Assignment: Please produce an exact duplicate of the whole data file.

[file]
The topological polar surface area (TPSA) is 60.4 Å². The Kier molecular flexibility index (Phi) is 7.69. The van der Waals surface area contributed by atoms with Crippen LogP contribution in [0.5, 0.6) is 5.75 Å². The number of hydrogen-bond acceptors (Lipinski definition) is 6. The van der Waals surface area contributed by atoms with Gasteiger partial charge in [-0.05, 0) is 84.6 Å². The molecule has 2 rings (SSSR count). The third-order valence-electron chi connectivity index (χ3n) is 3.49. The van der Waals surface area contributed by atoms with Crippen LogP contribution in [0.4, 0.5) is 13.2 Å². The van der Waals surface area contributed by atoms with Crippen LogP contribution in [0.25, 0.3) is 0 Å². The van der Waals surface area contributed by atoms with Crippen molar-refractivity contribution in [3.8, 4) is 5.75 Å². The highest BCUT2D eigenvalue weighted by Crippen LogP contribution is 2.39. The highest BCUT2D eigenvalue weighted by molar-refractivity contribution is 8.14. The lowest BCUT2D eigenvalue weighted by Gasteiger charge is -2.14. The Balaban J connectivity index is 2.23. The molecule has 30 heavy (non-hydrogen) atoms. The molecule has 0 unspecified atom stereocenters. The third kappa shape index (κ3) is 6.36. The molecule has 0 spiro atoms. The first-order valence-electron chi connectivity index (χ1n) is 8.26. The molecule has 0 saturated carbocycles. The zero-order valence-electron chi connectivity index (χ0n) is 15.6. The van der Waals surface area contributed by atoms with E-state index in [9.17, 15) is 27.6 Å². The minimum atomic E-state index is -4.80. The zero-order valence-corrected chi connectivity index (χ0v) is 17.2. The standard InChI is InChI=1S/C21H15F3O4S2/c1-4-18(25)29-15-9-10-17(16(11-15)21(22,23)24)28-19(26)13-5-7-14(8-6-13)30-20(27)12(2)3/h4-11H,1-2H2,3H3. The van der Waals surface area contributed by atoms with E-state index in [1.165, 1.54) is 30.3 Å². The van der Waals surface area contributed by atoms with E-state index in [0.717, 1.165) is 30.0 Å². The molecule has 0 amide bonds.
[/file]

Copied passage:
The topological polar surface area (TPSA) is 60.4 Å². The Kier molecular flexibility index (Phi) is 7.69. The van der Waals surface area contributed by atoms with Crippen LogP contribution in [0.5, 0.6) is 5.75 Å². The number of hydrogen-bond acceptors (Lipinski definition) is 6. The van der Waals surface area contributed by atoms with Gasteiger partial charge in [-0.05, 0) is 84.6 Å². The molecule has 2 rings (SSSR count). The third-order valence-electron chi connectivity index (χ3n) is 3.49. The van der Waals surface area contributed by atoms with Crippen LogP contribution in [0.4, 0.5) is 13.2 Å². The van der Waals surface area contributed by atoms with Crippen LogP contribution in [0.25, 0.3) is 0 Å². The van der Waals surface area contributed by atoms with Crippen molar-refractivity contribution in [3.8, 4) is 5.75 Å². The highest BCUT2D eigenvalue weighted by Crippen LogP contribution is 2.39. The highest BCUT2D eigenvalue weighted by molar-refractivity contribution is 8.14. The lowest BCUT2D eigenvalue weighted by Gasteiger charge is -2.14. The Balaban J connectivity index is 2.23. The molecule has 30 heavy (non-hydrogen) atoms. The molecule has 0 unspecified atom stereocenters. The third kappa shape index (κ3) is 6.36. The molecule has 0 spiro atoms. The first-order valence-electron chi connectivity index (χ1n) is 8.26. The molecule has 0 saturated carbocycles. The zero-order valence-electron chi connectivity index (χ0n) is 15.6. The van der Waals surface area contributed by atoms with E-state index in [9.17, 15) is 27.6 Å². The minimum atomic E-state index is -4.80. The zero-order valence-corrected chi connectivity index (χ0v) is 17.2. The standard InChI is InChI=1S/C21H15F3O4S2/c1-4-18(25)29-15-9-10-17(16(11-15)21(22,23)24)28-19(26)13-5-7-14(8-6-13)30-20(27)12(2)3/h4-11H,1-2H2,3H3. The van der Waals surface area contributed by atoms with E-state index in [1.165, 1.54) is 30.3 Å². The van der Waals surface area contributed by atoms with E-state index in [0.717, 1.165) is 30.0 Å². The molecule has 0 amide bonds.